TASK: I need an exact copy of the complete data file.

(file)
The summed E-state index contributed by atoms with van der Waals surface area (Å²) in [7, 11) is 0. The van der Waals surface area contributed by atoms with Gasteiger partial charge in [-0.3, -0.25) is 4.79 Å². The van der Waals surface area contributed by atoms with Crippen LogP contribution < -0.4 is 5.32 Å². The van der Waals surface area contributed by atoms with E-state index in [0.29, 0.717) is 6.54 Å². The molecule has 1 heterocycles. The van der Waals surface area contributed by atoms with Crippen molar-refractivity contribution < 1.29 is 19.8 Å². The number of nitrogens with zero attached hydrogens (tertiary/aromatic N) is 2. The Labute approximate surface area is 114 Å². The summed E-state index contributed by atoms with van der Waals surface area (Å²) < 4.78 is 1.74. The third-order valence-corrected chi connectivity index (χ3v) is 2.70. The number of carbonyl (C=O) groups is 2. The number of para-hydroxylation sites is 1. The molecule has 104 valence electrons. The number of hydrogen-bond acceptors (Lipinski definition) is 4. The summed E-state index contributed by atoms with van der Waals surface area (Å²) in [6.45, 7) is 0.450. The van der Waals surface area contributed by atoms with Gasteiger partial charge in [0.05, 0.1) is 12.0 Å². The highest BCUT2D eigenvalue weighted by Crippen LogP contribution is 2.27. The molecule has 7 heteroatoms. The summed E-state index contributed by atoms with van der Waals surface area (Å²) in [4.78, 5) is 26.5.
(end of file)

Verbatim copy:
The summed E-state index contributed by atoms with van der Waals surface area (Å²) in [7, 11) is 0. The van der Waals surface area contributed by atoms with Gasteiger partial charge in [-0.3, -0.25) is 4.79 Å². The van der Waals surface area contributed by atoms with Crippen LogP contribution < -0.4 is 5.32 Å². The van der Waals surface area contributed by atoms with E-state index in [0.29, 0.717) is 6.54 Å². The molecule has 1 heterocycles. The van der Waals surface area contributed by atoms with Crippen molar-refractivity contribution < 1.29 is 19.8 Å². The number of nitrogens with zero attached hydrogens (tertiary/aromatic N) is 2. The Labute approximate surface area is 114 Å². The summed E-state index contributed by atoms with van der Waals surface area (Å²) < 4.78 is 1.74. The third-order valence-corrected chi connectivity index (χ3v) is 2.70. The number of carbonyl (C=O) groups is 2. The number of para-hydroxylation sites is 1. The molecule has 104 valence electrons. The number of hydrogen-bond acceptors (Lipinski definition) is 4. The summed E-state index contributed by atoms with van der Waals surface area (Å²) in [6.45, 7) is 0.450. The van der Waals surface area contributed by atoms with Gasteiger partial charge in [0.05, 0.1) is 12.0 Å². The highest BCUT2D eigenvalue weighted by Crippen LogP contribution is 2.27. The molecule has 7 heteroatoms. The summed E-state index contributed by atoms with van der Waals surface area (Å²) in [4.78, 5) is 26.5.